It’s not every day that you see a man and 100 books riding for hours on a donkey. For children in rural Colombia, South America, it happens twice a week.
Luis Soriano, a primary school teacher in Colombia, has been spending his free time on his “biblioburro”—a mobile library of 120 books on a donkey—to help fight illiteracy in rural areas of Colombia since 1990.
“In [rural] regions, a child must walk or ride a donkey for up to 40 minutes to reach the closest schools,” Soriano said. “The children have very few opportunities to go to secondary school. ...There are [few] teachers that would like to teach in the countryside.”
At the beginning of his teaching career, Soriano noticed that children from rural areas seemed to be having more difficulties than the other students, largely due to illiterate parents and an inability to access books. Soriano took matters into his own hands, saddling up two unused donkeys at his house with books, “because they can carry a heavy load.”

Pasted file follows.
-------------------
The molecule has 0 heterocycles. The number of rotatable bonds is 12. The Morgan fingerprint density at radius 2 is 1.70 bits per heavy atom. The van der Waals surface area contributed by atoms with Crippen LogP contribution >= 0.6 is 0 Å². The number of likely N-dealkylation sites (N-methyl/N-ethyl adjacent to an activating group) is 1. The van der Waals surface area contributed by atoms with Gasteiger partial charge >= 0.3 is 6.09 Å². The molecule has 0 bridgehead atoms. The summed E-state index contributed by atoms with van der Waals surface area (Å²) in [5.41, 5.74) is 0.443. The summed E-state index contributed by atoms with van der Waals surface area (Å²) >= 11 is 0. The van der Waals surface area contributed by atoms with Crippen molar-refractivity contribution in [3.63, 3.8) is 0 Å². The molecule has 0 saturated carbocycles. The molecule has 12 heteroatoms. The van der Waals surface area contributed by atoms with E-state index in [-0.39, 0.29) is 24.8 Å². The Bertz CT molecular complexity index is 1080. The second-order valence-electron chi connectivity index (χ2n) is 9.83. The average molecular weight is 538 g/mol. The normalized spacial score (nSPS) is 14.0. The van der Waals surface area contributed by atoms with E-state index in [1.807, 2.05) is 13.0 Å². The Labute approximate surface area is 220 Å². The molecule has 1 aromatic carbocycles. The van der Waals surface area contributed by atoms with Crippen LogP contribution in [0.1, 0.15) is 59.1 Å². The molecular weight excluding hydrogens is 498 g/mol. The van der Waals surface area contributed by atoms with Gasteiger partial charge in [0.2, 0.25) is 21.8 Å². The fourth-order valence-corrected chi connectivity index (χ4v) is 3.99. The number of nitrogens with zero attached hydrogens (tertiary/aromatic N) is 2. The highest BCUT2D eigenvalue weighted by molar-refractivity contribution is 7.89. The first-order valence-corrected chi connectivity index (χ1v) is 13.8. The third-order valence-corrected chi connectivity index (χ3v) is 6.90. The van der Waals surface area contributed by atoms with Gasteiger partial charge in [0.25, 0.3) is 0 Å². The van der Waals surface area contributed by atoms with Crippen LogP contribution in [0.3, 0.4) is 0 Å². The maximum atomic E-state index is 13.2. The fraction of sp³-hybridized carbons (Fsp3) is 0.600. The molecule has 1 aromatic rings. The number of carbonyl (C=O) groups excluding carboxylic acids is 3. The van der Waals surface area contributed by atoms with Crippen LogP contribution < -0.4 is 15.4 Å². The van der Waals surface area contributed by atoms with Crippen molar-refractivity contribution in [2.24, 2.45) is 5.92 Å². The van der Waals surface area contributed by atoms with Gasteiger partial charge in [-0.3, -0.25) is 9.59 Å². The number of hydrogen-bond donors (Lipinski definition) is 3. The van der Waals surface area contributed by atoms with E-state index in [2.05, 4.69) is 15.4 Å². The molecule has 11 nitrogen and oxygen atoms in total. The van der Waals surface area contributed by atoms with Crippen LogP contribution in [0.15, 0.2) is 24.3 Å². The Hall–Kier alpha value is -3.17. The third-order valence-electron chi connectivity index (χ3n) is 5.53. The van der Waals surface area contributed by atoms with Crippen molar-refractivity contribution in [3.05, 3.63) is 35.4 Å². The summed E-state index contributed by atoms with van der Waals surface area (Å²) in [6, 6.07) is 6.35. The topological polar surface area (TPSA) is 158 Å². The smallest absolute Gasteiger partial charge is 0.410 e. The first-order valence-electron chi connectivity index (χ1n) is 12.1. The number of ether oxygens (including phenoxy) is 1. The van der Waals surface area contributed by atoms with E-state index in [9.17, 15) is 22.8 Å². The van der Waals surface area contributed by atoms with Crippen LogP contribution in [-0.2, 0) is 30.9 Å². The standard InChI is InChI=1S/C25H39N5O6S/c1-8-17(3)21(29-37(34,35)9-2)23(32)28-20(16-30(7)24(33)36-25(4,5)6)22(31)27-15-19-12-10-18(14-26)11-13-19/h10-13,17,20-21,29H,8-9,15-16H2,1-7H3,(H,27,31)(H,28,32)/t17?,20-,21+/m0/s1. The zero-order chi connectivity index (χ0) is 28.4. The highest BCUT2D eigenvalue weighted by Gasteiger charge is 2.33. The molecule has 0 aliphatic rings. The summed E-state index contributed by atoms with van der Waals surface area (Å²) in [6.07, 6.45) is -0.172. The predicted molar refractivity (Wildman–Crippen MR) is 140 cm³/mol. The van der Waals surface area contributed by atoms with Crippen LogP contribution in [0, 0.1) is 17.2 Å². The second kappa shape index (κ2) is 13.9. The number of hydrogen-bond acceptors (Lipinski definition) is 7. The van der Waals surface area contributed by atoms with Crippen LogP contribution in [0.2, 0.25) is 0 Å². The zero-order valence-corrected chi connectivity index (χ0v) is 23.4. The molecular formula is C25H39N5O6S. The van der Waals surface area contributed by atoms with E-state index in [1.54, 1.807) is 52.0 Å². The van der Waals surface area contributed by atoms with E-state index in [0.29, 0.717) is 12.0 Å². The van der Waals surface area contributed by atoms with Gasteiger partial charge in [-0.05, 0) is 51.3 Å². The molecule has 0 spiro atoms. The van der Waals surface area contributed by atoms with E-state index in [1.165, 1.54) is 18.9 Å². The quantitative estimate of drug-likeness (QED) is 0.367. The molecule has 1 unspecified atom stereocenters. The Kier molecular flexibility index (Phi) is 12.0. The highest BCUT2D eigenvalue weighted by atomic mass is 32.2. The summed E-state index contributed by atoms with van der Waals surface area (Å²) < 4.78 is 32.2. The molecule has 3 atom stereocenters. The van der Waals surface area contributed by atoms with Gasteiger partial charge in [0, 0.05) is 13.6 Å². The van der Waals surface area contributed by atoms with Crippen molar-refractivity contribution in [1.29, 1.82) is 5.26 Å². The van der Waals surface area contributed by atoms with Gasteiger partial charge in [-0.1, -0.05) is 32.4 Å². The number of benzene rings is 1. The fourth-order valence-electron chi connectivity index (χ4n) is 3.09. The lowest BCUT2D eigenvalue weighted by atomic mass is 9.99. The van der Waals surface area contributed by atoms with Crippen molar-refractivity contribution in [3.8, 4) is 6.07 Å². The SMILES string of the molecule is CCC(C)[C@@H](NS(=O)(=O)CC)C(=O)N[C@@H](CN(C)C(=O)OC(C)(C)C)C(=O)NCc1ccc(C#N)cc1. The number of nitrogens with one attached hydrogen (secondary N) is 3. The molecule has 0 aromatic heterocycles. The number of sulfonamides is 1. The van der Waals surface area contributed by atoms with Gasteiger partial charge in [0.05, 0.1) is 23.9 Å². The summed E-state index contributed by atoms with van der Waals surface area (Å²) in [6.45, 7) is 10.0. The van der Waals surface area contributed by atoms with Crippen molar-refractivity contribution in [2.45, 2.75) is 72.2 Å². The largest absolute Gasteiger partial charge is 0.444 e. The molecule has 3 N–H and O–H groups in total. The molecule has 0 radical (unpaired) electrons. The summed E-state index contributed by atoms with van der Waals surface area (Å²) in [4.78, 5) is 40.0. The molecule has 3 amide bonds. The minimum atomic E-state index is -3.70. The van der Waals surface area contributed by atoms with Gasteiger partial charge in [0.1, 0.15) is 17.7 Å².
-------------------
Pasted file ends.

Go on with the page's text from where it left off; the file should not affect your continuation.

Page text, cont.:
Every Wednesday at dusk and Saturday at dawn, Soriano hops on the back of a donkey named Alfa, followed by second donkey Beto, who’s carrying additional books and a sitting blanket, and the biblioburro caravan heads off to select villages.
“You can just see that the kids are excited when they see the biblioburro coming this way. It makes them happy that he continues to come,” said Dairo Holguin, 34, who has two children that participate in the program. “For us, his program complements what the children learn in school. The books they do not have access to ... they get from the biblioburro.”
Soriano visits 15 villages on a rotating basis, and has logged nearly 4,000 hours riding his donkeys to the villages. While the biblioburro has its drawbacks—Soriano fractured his leg in 2008 after falling off one of the donkeys—he’s helped over 4,000 kids in the past 20 years and doesn’t plan on stopping.
“For us teachers, it’s an educational triumph, and for the parents [it’s] a great satisfaction when a child learns how to read. That’s how a community changes and the child becomes a good citizen and a useful person,” Soriano said. “Literature is how we connect them with the world.”
A version of this news article first appeared in the Web Watch blog.